Eastern promises

By the standards of large inter-governmental shindigs, last month’s Asia-Pacific Economic Cooperation (APEC) summit was remarkably productive. For one, it saw the US and China reach a breakthrough in talks on eliminating duties on IT products, a deal that could lead to the first major tariff-cutting agreement at the World Trade Organisation in 17 years.

The second major announcement also aimed at boosting connectivity throughout the region – albeit in more concrete terms: Chinese President Xi Jinping revealed his intention to deploy a $40 billion “Silk Road Fund”, which will look to drive investment into the transportation infrastructure needed to cement an Asian economic belt stretching to Western Europe and the Middle East.

No details were provided at the time on how the fund would be structured and when it would start its operations. But the official China Securities Journal later said that a “Marine Silk Road Bank” would be established to help revive land routes and maritime links across the region, with a minimum paid-in capital of CNY5 billion (€654 million; $816 million). The $40 billion fund is also expected to work alongside the Asian Infrastructure Investment Bank, a $50 billion lender proposed by China and formally created in October.

This determination to work towards a more cohesive regional approach may reassure Beijing’s Southeast Asian neighbours, which sometimes see ominous signs in China’s increasingly assertive territorial claims in the surrounding seas. But a number of them haven’t been waiting for a pan-continental initiative before launching their own, ambitious infrastructure plans.

In October, the Philippines’ National Economic Development Authority Board, led by President Benigno Aquino, approved 12 infrastructure projects worth over PHP300 billion (€5.3 billion; $6.8 billion). Six of them – collectively budgeted at $3.67 billion, are set to be implemented as public-private partnerships (PPPs). These add to the pipeline of 50 or more deals presented to potential backers over the summer during a global investments roadshow led by the country’s PPP Center, established in 2010 to advocate policy reforms and support the delivery of PPP projects.

Shortly after, Indonesia announced the tendering of three major transportation projects aimed at bolstering connectivity between the capital Jakarta and key areas of growth in the country. These projects, which include the Soekarno-Hatta International Airport Railway, the development of the South Sumatra monorail and Bandung monorail in West Java, all to be run as PPPs, were announced just two weeks after Joko Widodo was officially inaugurated as President. The former Jakarta governor campaigned on a resolutely pro-infrastructure mandate, with promises of 10 new airports and 2,000 kilometers of roads.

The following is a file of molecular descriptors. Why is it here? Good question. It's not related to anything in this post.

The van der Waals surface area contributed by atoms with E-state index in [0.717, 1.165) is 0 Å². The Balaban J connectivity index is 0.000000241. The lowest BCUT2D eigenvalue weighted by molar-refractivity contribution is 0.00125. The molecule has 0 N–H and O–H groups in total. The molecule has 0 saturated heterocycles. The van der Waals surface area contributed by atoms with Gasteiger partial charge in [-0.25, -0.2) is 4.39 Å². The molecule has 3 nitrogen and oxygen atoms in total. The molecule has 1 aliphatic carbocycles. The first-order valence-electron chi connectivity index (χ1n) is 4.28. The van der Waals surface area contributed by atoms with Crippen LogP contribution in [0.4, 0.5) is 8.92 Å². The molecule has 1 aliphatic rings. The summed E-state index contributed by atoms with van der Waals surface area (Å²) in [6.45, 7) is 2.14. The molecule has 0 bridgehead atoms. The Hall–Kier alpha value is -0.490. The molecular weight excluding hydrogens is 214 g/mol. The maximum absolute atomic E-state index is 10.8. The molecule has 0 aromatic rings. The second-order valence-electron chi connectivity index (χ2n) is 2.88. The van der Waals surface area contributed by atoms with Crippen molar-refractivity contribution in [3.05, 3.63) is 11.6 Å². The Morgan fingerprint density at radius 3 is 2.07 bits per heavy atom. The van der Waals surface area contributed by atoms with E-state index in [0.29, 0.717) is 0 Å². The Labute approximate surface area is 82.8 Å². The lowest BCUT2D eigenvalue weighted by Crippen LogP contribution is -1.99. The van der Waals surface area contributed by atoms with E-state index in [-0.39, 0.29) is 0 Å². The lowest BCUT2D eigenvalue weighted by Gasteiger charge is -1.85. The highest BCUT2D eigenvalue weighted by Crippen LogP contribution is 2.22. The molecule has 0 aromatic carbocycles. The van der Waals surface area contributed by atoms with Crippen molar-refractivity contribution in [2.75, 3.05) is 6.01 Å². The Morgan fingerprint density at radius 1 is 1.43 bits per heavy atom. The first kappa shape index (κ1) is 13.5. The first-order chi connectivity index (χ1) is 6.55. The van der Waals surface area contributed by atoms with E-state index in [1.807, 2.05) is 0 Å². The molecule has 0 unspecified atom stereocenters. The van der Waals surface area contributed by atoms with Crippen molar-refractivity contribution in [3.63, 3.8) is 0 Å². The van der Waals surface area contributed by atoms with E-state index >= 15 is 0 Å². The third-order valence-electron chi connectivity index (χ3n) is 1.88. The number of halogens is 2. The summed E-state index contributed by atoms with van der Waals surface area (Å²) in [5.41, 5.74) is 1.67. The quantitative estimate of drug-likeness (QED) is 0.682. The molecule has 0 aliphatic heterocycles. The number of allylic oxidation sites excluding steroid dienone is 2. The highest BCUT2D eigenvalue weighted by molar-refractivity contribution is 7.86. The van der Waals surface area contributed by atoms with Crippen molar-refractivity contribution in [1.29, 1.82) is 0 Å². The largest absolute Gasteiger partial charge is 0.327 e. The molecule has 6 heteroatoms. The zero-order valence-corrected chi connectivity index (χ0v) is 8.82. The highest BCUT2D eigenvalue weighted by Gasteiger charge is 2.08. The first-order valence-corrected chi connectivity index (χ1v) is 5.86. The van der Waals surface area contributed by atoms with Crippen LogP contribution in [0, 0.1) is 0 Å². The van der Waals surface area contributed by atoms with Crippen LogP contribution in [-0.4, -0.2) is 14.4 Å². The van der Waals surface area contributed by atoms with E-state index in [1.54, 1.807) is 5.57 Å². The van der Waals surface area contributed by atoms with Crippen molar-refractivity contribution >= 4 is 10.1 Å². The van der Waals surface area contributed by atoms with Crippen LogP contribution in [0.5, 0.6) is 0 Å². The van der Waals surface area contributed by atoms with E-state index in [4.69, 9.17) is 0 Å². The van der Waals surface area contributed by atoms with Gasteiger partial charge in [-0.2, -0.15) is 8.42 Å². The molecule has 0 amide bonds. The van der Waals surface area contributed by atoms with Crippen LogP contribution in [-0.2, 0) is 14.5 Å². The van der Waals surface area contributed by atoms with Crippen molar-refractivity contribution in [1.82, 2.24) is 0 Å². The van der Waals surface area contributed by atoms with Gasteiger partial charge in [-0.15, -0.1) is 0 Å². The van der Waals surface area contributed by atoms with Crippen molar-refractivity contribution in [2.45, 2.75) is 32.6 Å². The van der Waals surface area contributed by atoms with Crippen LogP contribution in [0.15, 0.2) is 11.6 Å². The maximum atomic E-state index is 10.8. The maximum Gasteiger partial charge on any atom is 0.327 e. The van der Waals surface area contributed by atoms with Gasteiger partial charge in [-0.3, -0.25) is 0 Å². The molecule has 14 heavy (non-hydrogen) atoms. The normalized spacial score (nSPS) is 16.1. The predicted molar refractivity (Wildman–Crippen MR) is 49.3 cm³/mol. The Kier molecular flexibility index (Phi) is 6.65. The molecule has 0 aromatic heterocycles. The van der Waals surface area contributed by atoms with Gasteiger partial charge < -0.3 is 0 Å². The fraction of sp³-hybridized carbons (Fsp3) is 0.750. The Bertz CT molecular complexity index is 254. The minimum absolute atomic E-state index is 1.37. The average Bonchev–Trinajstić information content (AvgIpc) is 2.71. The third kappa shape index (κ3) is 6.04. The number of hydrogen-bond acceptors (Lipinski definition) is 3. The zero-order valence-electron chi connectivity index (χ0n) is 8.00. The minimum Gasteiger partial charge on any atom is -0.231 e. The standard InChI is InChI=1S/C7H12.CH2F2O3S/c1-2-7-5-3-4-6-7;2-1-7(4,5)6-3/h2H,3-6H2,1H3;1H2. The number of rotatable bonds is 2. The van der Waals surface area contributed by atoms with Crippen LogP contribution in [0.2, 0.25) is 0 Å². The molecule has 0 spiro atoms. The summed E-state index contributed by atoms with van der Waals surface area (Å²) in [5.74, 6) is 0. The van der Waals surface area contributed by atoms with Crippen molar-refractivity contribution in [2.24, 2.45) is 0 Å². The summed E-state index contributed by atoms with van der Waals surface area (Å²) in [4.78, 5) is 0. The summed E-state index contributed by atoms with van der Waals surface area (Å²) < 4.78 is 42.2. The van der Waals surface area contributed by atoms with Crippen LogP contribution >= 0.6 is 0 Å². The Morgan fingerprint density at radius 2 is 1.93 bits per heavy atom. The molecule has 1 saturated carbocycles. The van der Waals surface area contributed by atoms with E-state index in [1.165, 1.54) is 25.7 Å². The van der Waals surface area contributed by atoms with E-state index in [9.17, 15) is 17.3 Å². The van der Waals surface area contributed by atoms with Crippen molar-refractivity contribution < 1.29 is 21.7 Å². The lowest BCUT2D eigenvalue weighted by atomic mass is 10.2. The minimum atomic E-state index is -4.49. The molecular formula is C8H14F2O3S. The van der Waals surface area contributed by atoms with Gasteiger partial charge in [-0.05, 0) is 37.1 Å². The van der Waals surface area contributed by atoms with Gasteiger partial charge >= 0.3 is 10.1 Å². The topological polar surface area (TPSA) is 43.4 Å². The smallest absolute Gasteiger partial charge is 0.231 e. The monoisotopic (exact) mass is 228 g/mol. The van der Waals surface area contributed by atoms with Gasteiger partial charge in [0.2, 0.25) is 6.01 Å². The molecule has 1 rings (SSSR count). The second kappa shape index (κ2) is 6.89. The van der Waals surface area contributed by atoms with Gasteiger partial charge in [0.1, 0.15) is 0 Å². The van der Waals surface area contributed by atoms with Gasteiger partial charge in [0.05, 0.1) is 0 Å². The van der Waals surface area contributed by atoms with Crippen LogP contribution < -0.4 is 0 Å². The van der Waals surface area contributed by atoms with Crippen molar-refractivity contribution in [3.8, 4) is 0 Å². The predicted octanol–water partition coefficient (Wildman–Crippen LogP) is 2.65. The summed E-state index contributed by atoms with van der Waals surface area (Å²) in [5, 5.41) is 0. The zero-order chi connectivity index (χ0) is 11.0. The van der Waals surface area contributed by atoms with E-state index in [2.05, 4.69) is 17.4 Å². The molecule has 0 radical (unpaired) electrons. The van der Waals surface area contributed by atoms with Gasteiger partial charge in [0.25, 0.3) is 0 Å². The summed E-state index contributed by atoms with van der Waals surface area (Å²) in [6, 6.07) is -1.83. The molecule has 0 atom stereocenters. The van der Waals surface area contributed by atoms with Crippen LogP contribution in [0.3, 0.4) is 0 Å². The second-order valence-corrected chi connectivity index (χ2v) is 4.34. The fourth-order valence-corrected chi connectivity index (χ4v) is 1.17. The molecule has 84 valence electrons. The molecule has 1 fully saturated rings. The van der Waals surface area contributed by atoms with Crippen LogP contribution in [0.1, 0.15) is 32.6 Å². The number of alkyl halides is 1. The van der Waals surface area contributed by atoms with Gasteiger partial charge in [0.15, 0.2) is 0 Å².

A third example of an infrastructure-minded nation is Thailand, which last month launched a pilot infrastructure fund worth more than $600 million. The announcement was made by the State Enterprise Policy Office (SEPO), established in June this year by the National Committee for Peace and Order (NCPO), and paves the way for the creation of the country's first state-owned financing platform. It is part of a $75 billion infrastructure programme focused on transportation infrastructure unveiled last September by the NCPO.

These concomitant developments suggest impetus in the region for creating the long-term conditions needed to sustain economic growth.

Yet the eventual realisation of these ambitious programmes may still face major hurdles. Thailand’s volatile political climate, for instance, could easily derail plans to set up a fund initiated by a junta that seized power from the previous administration through a coup last May. Indonesia’s new president will have to implement his vision for the country’s infrastructure amid fierce legislative opposition. The Philippines’ pipeline, supported by a wider swathe of political forces, is well advanced – but getting large amounts of institutional money to back individual projects may still prove a lengthy exercise.

Such efforts nevertheless show that, across the region, a number of leaders are seeing private investment as key to success. “Under our administration, we get the infrastructure we need quicker than if we remained reliant on our budget process. On top of that, investors can see clear potential for profitability,” said the Philippines’ Aquino during an eight-day European tour in September.